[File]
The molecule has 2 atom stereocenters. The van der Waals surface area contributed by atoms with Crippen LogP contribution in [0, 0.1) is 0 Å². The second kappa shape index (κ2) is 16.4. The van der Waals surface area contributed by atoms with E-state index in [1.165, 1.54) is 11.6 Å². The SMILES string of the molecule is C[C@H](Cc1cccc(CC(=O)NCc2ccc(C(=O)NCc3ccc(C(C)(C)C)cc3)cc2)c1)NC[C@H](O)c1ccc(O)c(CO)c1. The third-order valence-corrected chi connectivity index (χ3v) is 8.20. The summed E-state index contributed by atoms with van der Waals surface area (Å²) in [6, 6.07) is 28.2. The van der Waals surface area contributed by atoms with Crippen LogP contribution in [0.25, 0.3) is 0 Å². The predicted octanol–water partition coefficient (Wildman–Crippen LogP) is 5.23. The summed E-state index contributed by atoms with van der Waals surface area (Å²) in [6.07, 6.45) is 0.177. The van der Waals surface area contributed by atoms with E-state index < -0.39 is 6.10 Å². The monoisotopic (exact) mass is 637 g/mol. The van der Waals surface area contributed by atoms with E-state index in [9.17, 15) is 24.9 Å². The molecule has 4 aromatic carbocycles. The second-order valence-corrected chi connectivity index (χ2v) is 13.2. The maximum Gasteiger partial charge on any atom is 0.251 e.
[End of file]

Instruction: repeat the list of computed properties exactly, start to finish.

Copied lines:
The molecule has 2 atom stereocenters. The van der Waals surface area contributed by atoms with Crippen LogP contribution in [0, 0.1) is 0 Å². The second kappa shape index (κ2) is 16.4. The van der Waals surface area contributed by atoms with E-state index in [1.165, 1.54) is 11.6 Å². The SMILES string of the molecule is C[C@H](Cc1cccc(CC(=O)NCc2ccc(C(=O)NCc3ccc(C(C)(C)C)cc3)cc2)c1)NC[C@H](O)c1ccc(O)c(CO)c1. The third-order valence-corrected chi connectivity index (χ3v) is 8.20. The summed E-state index contributed by atoms with van der Waals surface area (Å²) in [6, 6.07) is 28.2. The van der Waals surface area contributed by atoms with Crippen LogP contribution in [0.25, 0.3) is 0 Å². The predicted octanol–water partition coefficient (Wildman–Crippen LogP) is 5.23. The summed E-state index contributed by atoms with van der Waals surface area (Å²) in [6.07, 6.45) is 0.177. The van der Waals surface area contributed by atoms with E-state index < -0.39 is 6.10 Å². The monoisotopic (exact) mass is 637 g/mol. The van der Waals surface area contributed by atoms with E-state index in [9.17, 15) is 24.9 Å². The molecule has 4 aromatic carbocycles. The second-order valence-corrected chi connectivity index (χ2v) is 13.2. The maximum Gasteiger partial charge on any atom is 0.251 e.